By 1884 the L&N was seeking a savior to restore its financial stability and public confidence. Longtime railroader Milton Hannibal Smith accepted the challenge and took over as president of the company, a move which was well received in Louisville, Nashville, and the entire southeastern region. Regarded as a “representative of the people,” Smith helped reestablish the L&N as a transportation leader through his managerial insight and dogged determination. Smith's presidency lasted from 1884 to 1886 and from 1891 until his death on February 22, 1921. In his tenure, L&N track mileage expanded over 60 percent, mostly through developing eastern and western Kentucky as well as central and eastern Tennessee, rather than through major acquisitions. In Tennessee the L&N constructed a 94-mile line from Brentwood to Athens, Alabama, via Lewisburg and built a new line from Knoxville to Atlanta. Other Tennessee expansions included the acquisition of the Gallatin and Scottsville Railway and the Middle and East Tennessee Railway in 1906. Smith's stubborn style proved less effective in facilitating the management-labor relations, however. In the 1890s Smith's unwillingness to compromise with unions landed the L&N the reputation of a company unfriendly to labor.
As was the case with many United States railroads, World War I federal control policies and the subsequent Transportation Act (1920) left the L&N financially restricted. The L&N responded to federal control by cutting back train service and reducing its labor force by approximately ten thousand workers. For remaining workers, the impact of company cutbacks most noticeably affected African Americans, who were often paid reduced wages for performing the same jobs as whites. Because African Americans continued to value railroad jobs, most accepted the conditions, albeit unwillingly. The company, however, fought through the tough times of the 1920s and 1930s, suffering only one year with a deficit net income from 1920 through the depression era.
Leading the L&N from the depression to the 1950s were two former presidents of the NC&St.L, W. R. Cole and J. B. Hill. Because both were native Tennesseans and familiar with railroading in the state, Cole and Hill maintained an overall understanding of the importance of Tennessee to L&N success.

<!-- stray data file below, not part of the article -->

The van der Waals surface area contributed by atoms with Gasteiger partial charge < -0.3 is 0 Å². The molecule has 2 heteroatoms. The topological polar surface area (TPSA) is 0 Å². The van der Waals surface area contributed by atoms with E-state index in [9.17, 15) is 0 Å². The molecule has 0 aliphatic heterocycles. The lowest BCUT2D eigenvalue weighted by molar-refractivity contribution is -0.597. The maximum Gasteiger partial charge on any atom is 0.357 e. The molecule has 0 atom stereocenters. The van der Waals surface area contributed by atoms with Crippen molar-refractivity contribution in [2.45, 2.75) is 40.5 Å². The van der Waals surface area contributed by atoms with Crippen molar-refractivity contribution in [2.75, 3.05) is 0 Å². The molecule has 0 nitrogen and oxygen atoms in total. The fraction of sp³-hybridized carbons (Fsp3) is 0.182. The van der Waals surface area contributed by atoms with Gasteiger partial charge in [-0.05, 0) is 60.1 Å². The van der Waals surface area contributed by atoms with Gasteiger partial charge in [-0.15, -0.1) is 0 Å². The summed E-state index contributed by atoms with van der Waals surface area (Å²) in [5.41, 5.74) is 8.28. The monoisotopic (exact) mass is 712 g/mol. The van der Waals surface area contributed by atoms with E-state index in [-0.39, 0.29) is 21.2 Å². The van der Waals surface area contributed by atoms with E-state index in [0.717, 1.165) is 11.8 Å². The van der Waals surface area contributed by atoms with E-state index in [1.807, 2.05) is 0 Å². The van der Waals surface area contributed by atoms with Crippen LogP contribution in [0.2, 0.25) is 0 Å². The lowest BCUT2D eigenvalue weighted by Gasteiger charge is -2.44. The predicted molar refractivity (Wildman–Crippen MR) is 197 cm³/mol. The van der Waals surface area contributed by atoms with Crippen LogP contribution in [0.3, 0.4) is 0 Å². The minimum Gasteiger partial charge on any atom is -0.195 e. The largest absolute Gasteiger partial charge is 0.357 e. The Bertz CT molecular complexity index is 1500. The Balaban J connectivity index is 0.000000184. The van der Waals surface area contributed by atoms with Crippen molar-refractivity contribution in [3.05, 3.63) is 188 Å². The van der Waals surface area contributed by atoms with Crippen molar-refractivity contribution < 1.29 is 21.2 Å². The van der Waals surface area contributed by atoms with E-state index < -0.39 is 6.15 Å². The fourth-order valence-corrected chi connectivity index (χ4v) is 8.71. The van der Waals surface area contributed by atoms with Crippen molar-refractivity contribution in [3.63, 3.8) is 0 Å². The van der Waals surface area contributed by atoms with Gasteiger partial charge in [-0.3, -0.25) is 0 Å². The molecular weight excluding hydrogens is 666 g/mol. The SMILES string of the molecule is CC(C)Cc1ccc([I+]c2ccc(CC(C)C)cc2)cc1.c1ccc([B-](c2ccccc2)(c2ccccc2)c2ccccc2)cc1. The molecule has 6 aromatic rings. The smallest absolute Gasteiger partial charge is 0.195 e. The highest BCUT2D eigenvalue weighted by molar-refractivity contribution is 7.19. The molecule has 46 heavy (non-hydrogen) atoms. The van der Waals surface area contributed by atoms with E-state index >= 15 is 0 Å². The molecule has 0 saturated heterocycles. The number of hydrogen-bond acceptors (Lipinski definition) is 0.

During the 1940s the L&N enjoyed the fruits of the World War II-generated business and industrial expansion that developed along company rail lines. In Tennessee, the Milan ordnance plant, the ALCOA plant, and the Tennessee Valley Authority helped increase L&N net operating earnings more than twofold to $50 million. These tremendous increases, combined with the need to replace employees now serving as soldiers, created a broader job base for women and minorities. However, the railroad brotherhood's continual rise in power reserved desirable skilled labor for white males only. The L&N was very much a part of these discriminatory practices, as indicated by the 1946 U.S. Supreme Court case of black employee Steele v. the Louisville and Nashville Railroad. The case, won by Steele, established the principle that a majority union could not make a contract with a railroad company which unfairly discriminated against nonmember minority workers.
The L&N continued as a major southeastern railroad company through the 1950s, giving it over one hundred years of activity and influence in the railroading industry. In 1957 it formally merged with the NC&St.L; in the early 1970s it became part of the Seaboard Coast Line. In 1986 it merged into an even larger corporation, CSX Railroad, which continues to maintain the line and rail facilities today.
Thomas D. Clark, The Beginning of the L&N (1933); R. S. Cotterill, “Southern Railroads, 1850-1860,” Mississippi Valley Historical Review 10 (1923-24); Leonard Curry, Rail Routes South (1969); Maury Klein, History of the Louisville and Nashville Railroad (1972)